‘Time is running out’ for foreign workers struggling to stay in NWT
Leesa Myers is struggling to stay in Yellowknife, but since her papers to work as a foreigner have expired, she’s running out of time and money.
Myers, originally from Australia, moved to Yellowknife in December 2019 on a two-year work visa.
Shortly thereafter, she began working with the NWT’s Foster Family Coalition, supporting children who were exposed to drugs or alcohol before birth, as well as youth involved with the justice system.
“I work with really incredible young people,” she said. “They’re vulnerable, they’re at risk, but they bring so much joy … I think I’ve found a little bit of passion.”
In the spring of 2021, about six months before her visa expired, Myers began the paperwork to extend her stay in Canada. She said she started the process early to anticipate delays.
Because she had an application with the government, Myers said Immigration, Refugees and Citizenship Canada (IRCC) granted her an extension to continue working in the country while they process the documents.
In June 2022, that extension expired and her work status was revoked.
She has since continued her role with the Foster Family Coalition as a volunteer.
“I think in the beginning nobody expected it to take that long, so it was really easy to keep up the morale,” she said. “Now we’re seven months into a volunteer job and it’s a lot harder to stay resilient.”
Myers has no source of income and said she spent over $10,000 in her seven months without a job.
organization does not want to lose them
Tammy Roberts, executive director of the Foster Family Coalition, said they are also doing everything they can to keep Myers.
The organization hired an immigration attorney to ensure they were following the steps properly and they underwent a Labor Market Impact Assessment (LMIA) to prove the role could not go to a Canadian citizen.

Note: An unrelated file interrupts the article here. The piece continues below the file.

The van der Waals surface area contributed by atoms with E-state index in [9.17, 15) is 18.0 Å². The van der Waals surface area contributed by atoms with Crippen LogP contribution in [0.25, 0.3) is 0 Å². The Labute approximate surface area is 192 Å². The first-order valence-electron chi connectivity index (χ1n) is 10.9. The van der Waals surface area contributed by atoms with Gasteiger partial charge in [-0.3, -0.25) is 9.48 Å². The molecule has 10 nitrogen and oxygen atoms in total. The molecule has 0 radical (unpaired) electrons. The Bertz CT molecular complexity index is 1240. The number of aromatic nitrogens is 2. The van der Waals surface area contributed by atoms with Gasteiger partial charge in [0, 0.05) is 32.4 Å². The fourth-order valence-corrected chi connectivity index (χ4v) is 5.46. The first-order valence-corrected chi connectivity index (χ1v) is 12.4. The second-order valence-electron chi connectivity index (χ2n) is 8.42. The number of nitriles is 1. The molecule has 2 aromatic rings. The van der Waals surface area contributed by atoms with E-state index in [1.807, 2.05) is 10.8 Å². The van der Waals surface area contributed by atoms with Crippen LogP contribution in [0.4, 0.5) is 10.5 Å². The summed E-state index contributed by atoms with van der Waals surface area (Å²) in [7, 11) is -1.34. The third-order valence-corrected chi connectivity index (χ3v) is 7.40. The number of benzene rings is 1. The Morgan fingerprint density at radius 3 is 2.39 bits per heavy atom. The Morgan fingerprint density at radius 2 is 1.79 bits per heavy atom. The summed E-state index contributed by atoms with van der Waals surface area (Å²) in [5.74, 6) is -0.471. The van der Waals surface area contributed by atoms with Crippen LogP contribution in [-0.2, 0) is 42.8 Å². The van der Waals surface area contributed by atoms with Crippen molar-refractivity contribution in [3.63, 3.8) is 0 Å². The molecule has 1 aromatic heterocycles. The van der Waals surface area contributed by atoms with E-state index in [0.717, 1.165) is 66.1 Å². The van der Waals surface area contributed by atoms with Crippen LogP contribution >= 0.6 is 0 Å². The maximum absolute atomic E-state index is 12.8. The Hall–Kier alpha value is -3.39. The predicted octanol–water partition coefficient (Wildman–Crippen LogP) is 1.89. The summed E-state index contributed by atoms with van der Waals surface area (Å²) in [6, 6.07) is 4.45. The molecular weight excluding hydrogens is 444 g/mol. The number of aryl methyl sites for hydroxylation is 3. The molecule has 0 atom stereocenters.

Roberts said the nonprofit spent $10,262 on the attorney and related filings.
“My board agreed that we didn’t want to lose her because of her work ethic, her connection to our kids and all those things.”
In addition to the cost, Roberts said the bureaucracy and length of the process was incredibly frustrating.
“It’s the most alien, unfamiliar, ever-changing process I’ve ever attempted to work with in my life,” she said.
Mary Grzbowska is an attorney at Cooper Regel. Although she is not an immigration attorney, Grzbowska herself immigrated to Canada in 2013 and became a citizen in 2018.
“The rules are just bizarre, and they’re very, very technical,” she said.
Grzbowska said it was difficult to comment on Myers’ situation without seeing the files, but turnaround times depended heavily on the employee’s industry, salary and location.
She said she’s seen turnaround times as short as 10 days, but it could be months.
Missing answers most frustrating
Roberts said they can check their application status online and it appears it hasn’t been opened since it was submitted in 2021. She said that was the most frustrating thing.
She said she tried asking MP Michael McLeod’s office for updates but they had no answers.
McLeod was unavailable for an interview, but in an emailed statement, Speaker Hayden Moher wrote that Yellowknife constituency staff are “doing their best to assist all individuals,” including on immigration-related matters.
He said the office cannot comment on specific case files due to privacy concerns, but is working with IRCC “to improve services for all northern countries”.
Myers said that every time she’s spoken to someone from immigration, she can’t release specific case details to protect her privacy. She said they also attributed delays to COVID-19 backlogs.
Roberts said she has other workers from abroad trying to secure employment, but that experience has discouraged her from repeating the process.
“I wouldn’t take on another project like this,” she said, “just because of the amount of time, frustration and money it takes.”